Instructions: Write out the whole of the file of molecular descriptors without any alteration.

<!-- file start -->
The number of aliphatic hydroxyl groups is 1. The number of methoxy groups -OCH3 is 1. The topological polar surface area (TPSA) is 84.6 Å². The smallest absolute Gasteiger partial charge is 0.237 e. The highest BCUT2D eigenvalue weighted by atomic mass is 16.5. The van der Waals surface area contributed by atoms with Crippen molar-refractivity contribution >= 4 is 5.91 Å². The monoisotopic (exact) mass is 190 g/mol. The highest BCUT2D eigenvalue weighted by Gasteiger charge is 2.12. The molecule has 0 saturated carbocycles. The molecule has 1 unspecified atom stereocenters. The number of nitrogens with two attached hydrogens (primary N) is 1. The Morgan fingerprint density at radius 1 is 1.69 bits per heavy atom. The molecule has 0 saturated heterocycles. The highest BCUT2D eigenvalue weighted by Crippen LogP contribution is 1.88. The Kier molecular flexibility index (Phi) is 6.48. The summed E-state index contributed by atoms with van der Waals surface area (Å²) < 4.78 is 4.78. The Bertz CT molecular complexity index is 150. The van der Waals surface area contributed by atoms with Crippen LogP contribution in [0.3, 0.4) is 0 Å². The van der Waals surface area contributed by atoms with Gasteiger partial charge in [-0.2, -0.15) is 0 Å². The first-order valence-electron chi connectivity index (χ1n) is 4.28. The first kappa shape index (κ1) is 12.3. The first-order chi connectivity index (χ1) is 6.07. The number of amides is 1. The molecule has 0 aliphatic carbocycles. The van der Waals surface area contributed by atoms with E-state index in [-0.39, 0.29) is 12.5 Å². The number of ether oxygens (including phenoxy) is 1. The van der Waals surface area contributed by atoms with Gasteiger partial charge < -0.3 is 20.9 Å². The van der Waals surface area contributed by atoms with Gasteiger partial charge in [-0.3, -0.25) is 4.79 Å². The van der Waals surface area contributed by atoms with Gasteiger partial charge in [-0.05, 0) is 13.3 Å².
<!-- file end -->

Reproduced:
The number of aliphatic hydroxyl groups is 1. The number of methoxy groups -OCH3 is 1. The topological polar surface area (TPSA) is 84.6 Å². The smallest absolute Gasteiger partial charge is 0.237 e. The highest BCUT2D eigenvalue weighted by atomic mass is 16.5. The van der Waals surface area contributed by atoms with Crippen molar-refractivity contribution >= 4 is 5.91 Å². The monoisotopic (exact) mass is 190 g/mol. The highest BCUT2D eigenvalue weighted by Gasteiger charge is 2.12. The molecule has 0 saturated carbocycles. The molecule has 1 unspecified atom stereocenters. The number of nitrogens with two attached hydrogens (primary N) is 1. The Morgan fingerprint density at radius 1 is 1.69 bits per heavy atom. The molecule has 0 saturated heterocycles. The highest BCUT2D eigenvalue weighted by Crippen LogP contribution is 1.88. The Kier molecular flexibility index (Phi) is 6.48. The summed E-state index contributed by atoms with van der Waals surface area (Å²) < 4.78 is 4.78. The Bertz CT molecular complexity index is 150. The van der Waals surface area contributed by atoms with Crippen LogP contribution in [0.3, 0.4) is 0 Å². The van der Waals surface area contributed by atoms with Gasteiger partial charge in [-0.2, -0.15) is 0 Å². The first-order valence-electron chi connectivity index (χ1n) is 4.28. The first kappa shape index (κ1) is 12.3. The first-order chi connectivity index (χ1) is 6.07. The number of amides is 1. The molecule has 0 aliphatic carbocycles. The van der Waals surface area contributed by atoms with E-state index in [-0.39, 0.29) is 12.5 Å². The number of ether oxygens (including phenoxy) is 1. The van der Waals surface area contributed by atoms with Gasteiger partial charge < -0.3 is 20.9 Å². The van der Waals surface area contributed by atoms with Gasteiger partial charge in [-0.3, -0.25) is 4.79 Å². The van der Waals surface area contributed by atoms with Gasteiger partial charge in [-0.05, 0) is 13.3 Å².